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Missing zoo meerkat case solved with 3 charged in Australia

In this Sept. 21, 2018 photo released by Perth Zoo, a baby meerkat is checked by Perth Zoo staff after it was found at a property 130 kilometers (80 miles) away, in the town of Beverley. A man who claims he "fell in love" with a meerkat pup has been fined $4,000 in a Perth court, Wednesday, Nov. 14, 2018 after pleading guilty to stealing the animal from its enclosure at Perth Zoo in September. (Perth Zoo via AP)

SYDNEY (AP) — It wasn’t grand theft. It was tiny.

But the snatching of a baby meerkat from a zoo has not only become a major story in the Australian city of Perth, it has led to the arrest of three people.

In September, Perth Zoo was ready to publicly show off its new month-old meerkitten to the public and media, but a day before its planned debut, it was gone.

Worried zoo staff said the male baby, who hadn’t yet been named, had apparently got out of its nest box, and feared it may have been snatched by a bird of prey.

But the other possible reason for its disappearance — theft — was also explored.

Police were called to investigate, and two days later they found the missing meerkat — at a house 130 kilometers (80 miles) away, in the town of Beverley.

Police charged two people who had visited the zoo over the furry heist. Jesse Ray Hooker, 23, was charged with stealing, while his friend Aimee Cummins, also 23, with receiving stolen goods.

On Wednesday police charged a third person, a 31-year-old woman, also from Beverley, with possessing stolen property.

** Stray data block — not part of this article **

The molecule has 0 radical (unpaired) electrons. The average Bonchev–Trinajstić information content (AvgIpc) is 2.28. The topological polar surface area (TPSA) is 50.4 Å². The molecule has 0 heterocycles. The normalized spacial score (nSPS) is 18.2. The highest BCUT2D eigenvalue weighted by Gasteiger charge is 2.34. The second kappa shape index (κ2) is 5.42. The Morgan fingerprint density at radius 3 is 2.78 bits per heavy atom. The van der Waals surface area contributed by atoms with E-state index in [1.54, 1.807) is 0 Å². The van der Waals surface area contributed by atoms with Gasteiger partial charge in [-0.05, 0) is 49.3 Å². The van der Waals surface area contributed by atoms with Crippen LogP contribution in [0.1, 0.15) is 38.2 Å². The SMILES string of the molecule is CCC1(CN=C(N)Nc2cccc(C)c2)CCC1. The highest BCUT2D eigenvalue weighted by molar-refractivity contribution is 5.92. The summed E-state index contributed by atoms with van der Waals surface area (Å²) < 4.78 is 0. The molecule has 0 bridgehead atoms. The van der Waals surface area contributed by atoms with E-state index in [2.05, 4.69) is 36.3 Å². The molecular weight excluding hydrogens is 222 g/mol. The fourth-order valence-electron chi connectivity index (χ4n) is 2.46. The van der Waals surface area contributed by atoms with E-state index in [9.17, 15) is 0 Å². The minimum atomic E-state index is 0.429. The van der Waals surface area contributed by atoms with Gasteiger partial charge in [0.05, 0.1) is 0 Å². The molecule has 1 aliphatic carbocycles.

Hooker appeared in Perth Magistrates Court, also on Wednesday, where defense lawyer Chad Silver said that he “fell in love” with the newborn meerkat as it ran toward him in its enclosure and had scooped it up and put it in his cooler bag.

He had then played loud music on the drive home to Beverley so that Cummins, unaware of the heist at the time, couldn’t hear the animal’s distressed cries. After a stop at McDonald’s, the pair took the meerkitten home, adding it to a menagerie of four dogs and a cat.

Silver told the court Hooker was in the process of returning the meerkat when the police called. In the tiny town of Beverley, population 1,700, even a secret that small was apparently too hard to keep.

“The simplicity of the offence meant the police were able to capture and follow up the meerkat very quickly,” Silver told the court.

In front of a large media contingent, Hooker pleaded guilty and was fined 4,000 Australian dollars ($2,800). Cummins would have faced her verdict, but Silver said she could not attend the hearing, citing medical reasons and intense media pressure.

She’ll appear in person in January. The 31-year-old woman will face court next month.

As for the meerkitten, despite fears from zoo staff his mob would reject him, he’s been welcomed back into the fold and given a name from the East African language of Kiswahili: Salama, which means “safe.”

Copyright © 2018 The Associated Press. All rights reserved. This material may not be published, broadcast, written or redistributed.



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